Seale, the co-founder of the Black Panther Party, said the film's history of the protest was quite accurate, but the movie didn't show that Judge Hoffman had him manacled and gagged for as many days as he actually was. Seale wanted to represent himself and Judge Hoffman refused the request. Ultimately, Judge Hoffman had Seale chained to a chair in the courtroom and silenced with a gag.
Seale recounted that the Sixth Amendment of the Constitution gave him the right to represent himself.
"I had that right," he said. "For seven weeks the judge and I went round and round."
Seale, who is now a lecturer, author and barbecue expert, believes American society has changed since 1968. He's reminded that people were murdered during the civil rights movement in the 1960s. He noted the number of African-Americans elected to public office has increased, but believes there is much progress to be made.
One of his concerns is the erosion of free speech in the last 10 years with the advent of "free speech zones" fenced off areas at public events where protesters are allowed to gather.
When Seale lectures at colleges today, he knows that the young audiences don't know about the Black Panthers and what the group was attempting to do. He said he gives an hour-long speech followed by an hour of questions and answers.
"When I'm introduced there is polite applause," he said. At the end of his speech, though, he receives a standing ovation.
Seale is currently working on another book, one that describes his time in jail.
Krassner is also seen in the film and said he liked the film.
"It captured the flavor and the emotions we felt," he said.
Krassner has been known as one of this country's premiere satirists and commentators. The founder and editor of "The Realist," a political and social commentary publication that figured prominently during the counter culture movement. Krassner, like Jonathan Swift before him, used savage cutting edge satire to make political observations.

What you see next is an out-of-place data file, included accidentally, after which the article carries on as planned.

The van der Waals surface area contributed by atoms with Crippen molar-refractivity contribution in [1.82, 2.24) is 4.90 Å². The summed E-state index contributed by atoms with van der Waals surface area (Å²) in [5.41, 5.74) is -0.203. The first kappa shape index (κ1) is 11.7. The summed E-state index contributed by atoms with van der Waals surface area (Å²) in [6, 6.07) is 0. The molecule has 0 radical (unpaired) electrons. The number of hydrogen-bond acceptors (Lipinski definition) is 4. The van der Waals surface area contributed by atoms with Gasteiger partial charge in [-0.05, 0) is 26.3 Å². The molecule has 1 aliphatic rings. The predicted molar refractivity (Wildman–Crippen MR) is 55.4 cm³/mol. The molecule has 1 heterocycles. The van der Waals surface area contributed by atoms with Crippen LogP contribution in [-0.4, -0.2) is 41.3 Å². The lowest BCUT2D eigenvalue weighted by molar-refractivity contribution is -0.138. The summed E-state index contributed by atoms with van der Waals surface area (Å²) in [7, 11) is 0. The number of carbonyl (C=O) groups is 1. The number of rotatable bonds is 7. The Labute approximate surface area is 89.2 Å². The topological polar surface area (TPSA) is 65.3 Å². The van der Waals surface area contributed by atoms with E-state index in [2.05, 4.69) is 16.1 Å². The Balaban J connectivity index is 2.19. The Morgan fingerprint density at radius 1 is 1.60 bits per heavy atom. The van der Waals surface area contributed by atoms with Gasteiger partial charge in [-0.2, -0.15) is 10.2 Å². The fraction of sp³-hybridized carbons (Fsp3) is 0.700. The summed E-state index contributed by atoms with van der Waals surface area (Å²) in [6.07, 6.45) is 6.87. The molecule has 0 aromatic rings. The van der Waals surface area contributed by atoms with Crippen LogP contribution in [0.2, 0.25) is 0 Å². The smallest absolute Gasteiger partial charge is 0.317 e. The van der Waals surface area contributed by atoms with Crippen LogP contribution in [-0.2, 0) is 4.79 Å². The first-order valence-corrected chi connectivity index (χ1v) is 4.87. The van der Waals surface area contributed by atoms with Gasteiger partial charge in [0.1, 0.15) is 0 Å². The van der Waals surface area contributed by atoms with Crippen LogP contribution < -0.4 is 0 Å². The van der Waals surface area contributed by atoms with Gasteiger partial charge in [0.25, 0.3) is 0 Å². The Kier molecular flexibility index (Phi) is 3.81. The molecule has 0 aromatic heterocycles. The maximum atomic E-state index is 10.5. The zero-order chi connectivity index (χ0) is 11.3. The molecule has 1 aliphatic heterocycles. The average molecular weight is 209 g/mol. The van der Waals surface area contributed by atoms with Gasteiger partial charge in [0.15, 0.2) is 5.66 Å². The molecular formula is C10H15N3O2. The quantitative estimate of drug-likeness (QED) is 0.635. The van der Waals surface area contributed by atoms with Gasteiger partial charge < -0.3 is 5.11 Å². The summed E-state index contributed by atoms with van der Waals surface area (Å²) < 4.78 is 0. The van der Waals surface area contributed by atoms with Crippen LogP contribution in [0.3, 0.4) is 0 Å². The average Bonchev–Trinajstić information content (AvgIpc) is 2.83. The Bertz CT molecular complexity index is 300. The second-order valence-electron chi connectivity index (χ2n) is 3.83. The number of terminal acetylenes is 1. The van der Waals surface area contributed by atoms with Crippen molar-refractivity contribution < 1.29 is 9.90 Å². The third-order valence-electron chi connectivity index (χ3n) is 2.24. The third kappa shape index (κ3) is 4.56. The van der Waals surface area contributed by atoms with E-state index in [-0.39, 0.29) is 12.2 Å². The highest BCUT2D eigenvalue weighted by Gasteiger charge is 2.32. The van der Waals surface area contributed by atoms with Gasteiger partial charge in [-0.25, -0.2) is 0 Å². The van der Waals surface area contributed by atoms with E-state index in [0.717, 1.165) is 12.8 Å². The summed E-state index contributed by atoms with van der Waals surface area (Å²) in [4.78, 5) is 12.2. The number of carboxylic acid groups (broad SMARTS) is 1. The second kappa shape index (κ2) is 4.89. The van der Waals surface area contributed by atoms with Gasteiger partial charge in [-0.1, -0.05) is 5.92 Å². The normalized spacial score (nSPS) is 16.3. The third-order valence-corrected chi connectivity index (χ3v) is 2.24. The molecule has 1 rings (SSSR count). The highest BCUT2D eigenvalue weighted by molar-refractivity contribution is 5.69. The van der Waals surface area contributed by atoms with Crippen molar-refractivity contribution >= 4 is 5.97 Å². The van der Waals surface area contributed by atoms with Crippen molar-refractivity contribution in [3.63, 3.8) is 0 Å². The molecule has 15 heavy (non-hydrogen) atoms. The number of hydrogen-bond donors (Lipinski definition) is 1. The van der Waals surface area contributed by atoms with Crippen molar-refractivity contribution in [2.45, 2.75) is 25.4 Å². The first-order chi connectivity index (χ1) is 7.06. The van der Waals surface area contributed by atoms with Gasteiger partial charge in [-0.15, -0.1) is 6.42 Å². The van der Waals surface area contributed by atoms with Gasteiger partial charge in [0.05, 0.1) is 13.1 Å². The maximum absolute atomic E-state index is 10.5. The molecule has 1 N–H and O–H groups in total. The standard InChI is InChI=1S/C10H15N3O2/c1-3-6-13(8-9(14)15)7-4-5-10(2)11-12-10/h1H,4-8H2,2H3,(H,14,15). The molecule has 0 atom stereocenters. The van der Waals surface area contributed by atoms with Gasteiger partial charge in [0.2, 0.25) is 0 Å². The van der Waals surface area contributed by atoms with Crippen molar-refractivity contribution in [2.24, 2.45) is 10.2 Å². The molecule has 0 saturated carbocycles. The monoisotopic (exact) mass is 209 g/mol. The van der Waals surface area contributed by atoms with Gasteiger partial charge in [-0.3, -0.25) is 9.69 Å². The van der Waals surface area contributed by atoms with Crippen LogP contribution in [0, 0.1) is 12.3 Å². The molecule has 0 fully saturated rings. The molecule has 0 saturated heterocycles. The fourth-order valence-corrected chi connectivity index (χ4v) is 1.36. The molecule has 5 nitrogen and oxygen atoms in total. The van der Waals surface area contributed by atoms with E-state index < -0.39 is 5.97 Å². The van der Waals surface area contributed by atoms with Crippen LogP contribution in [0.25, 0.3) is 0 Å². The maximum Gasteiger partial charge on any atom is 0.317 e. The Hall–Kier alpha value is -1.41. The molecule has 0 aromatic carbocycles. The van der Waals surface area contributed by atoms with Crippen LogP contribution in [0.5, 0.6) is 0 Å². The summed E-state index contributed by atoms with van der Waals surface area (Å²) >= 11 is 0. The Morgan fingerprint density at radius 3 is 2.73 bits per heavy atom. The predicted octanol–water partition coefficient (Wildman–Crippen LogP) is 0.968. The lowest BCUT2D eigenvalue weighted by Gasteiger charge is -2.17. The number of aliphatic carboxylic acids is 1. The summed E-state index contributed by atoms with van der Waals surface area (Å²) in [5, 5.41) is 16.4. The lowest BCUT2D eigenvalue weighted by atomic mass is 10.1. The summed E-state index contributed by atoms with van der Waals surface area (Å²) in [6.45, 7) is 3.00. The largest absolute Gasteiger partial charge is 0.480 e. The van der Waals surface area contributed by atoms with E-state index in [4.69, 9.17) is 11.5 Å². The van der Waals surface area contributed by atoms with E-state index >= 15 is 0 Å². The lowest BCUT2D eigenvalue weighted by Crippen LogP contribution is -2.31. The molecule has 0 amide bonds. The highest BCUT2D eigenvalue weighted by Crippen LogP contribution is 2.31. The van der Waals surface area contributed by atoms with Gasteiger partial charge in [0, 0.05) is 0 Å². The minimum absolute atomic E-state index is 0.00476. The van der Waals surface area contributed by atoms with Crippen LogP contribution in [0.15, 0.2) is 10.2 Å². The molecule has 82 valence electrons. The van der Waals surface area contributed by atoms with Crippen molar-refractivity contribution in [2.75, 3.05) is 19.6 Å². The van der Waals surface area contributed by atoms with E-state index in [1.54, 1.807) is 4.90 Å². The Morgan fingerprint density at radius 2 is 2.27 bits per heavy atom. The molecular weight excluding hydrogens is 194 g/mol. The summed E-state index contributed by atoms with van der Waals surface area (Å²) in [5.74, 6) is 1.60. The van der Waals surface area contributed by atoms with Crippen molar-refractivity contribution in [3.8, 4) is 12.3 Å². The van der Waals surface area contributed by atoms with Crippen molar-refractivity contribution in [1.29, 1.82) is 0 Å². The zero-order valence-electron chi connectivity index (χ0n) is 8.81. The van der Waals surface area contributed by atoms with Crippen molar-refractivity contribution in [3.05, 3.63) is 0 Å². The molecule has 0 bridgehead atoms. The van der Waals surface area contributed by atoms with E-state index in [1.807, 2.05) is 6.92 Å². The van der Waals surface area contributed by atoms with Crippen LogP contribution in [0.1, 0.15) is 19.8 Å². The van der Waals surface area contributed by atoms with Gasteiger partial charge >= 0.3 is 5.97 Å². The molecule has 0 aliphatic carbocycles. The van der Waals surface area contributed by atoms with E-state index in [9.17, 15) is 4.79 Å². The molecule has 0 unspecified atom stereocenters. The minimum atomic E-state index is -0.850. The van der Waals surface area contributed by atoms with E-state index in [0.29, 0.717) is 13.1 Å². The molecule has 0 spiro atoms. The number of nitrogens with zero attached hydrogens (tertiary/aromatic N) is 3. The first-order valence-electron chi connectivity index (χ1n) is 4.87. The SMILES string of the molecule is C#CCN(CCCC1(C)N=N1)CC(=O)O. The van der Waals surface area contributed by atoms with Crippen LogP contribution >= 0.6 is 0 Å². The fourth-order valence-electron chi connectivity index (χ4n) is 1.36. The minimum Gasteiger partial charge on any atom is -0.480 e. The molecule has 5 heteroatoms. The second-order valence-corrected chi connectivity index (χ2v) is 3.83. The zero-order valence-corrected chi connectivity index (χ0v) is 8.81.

He writes today for publications such as the Onion in its A.V. Club section, the Nation and High Times.
In 1966, he also became well known for publishing after the death of Walt Disney a poster titled "The Disneyland Memorial Orgy," in which the pantheon of Disney characters are seen in various illegal, unethical and inappropriate behaviors. Amazingly, Krassner was not sued then, a fact he attributed to a report he heard that lawyers for Disney thought a suit would only give the artwork more public attention.
He now has a colorized version of the poster on sale on his Web site and still is awaiting legal action.
He wrote several of the scenes in the film and did use some creative license. He explained that in one scene he substituted a joint for a cigarette because he "wouldn't want to send that message [that tobacco is OK.]"
He said that 1,200 people a week die from complications due to smoking tobacco while the worst byproduct from smoking marijuana is people "raiding the neighbor's refrigerator."
He also noted that in one scene poet and political activist Allen Ginsberg is seen levitating while meditating also an example of the freedom of animation.
The use of animation also allowed the filmmakers to use audio of Abbie Hoffman's telephone calls to a radio host in New York City and provide a split screen image between Hoffman speaking at a phone booth and the host in his studio.
Krassner had hoped to supply his own voice in the animated sequences, but was unable to do it because of scheduling conflicts.
Comparing America in 1968 to today, Krassner said, "In my lifetime this is the worst I've seen."
"It's a challenge to be happy in these times," he added.
When asked who was the worst president Lyndon Johnson, who escalated the war in Vietnam, Richard Nixon, who trampled on the Constitution, or George W. Bush Krassner replied, "That's the easiest question I've been asked my whole life, including my pre-natal period George Bush."